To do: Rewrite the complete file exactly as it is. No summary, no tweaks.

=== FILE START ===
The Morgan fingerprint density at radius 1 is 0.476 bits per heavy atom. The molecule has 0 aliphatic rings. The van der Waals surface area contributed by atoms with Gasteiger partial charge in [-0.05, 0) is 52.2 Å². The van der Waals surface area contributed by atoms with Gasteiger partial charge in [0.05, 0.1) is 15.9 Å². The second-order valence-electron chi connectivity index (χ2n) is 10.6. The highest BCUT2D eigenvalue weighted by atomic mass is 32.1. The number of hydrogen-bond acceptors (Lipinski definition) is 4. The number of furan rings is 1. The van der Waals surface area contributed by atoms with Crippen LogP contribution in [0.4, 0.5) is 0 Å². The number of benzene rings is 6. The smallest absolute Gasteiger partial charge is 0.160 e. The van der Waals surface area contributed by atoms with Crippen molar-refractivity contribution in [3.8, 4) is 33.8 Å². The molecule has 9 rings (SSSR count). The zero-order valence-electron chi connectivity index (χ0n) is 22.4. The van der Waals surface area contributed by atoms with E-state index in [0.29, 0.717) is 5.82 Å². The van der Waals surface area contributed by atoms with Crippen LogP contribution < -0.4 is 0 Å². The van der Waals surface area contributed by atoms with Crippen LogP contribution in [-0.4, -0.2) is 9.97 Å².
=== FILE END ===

The Morgan fingerprint density at radius 1 is 0.476 bits per heavy atom. The molecule has 0 aliphatic rings. The van der Waals surface area contributed by atoms with Gasteiger partial charge in [-0.05, 0) is 52.2 Å². The van der Waals surface area contributed by atoms with Gasteiger partial charge in [0.05, 0.1) is 15.9 Å². The second-order valence-electron chi connectivity index (χ2n) is 10.6. The highest BCUT2D eigenvalue weighted by atomic mass is 32.1. The number of hydrogen-bond acceptors (Lipinski definition) is 4. The number of furan rings is 1. The van der Waals surface area contributed by atoms with Crippen LogP contribution in [0.4, 0.5) is 0 Å². The number of benzene rings is 6. The smallest absolute Gasteiger partial charge is 0.160 e. The van der Waals surface area contributed by atoms with Crippen molar-refractivity contribution in [3.8, 4) is 33.8 Å². The molecule has 9 rings (SSSR count). The zero-order valence-electron chi connectivity index (χ0n) is 22.4. The van der Waals surface area contributed by atoms with E-state index in [0.29, 0.717) is 5.82 Å². The van der Waals surface area contributed by atoms with Crippen LogP contribution < -0.4 is 0 Å². The van der Waals surface area contributed by atoms with Crippen LogP contribution in [-0.4, -0.2) is 9.97 Å².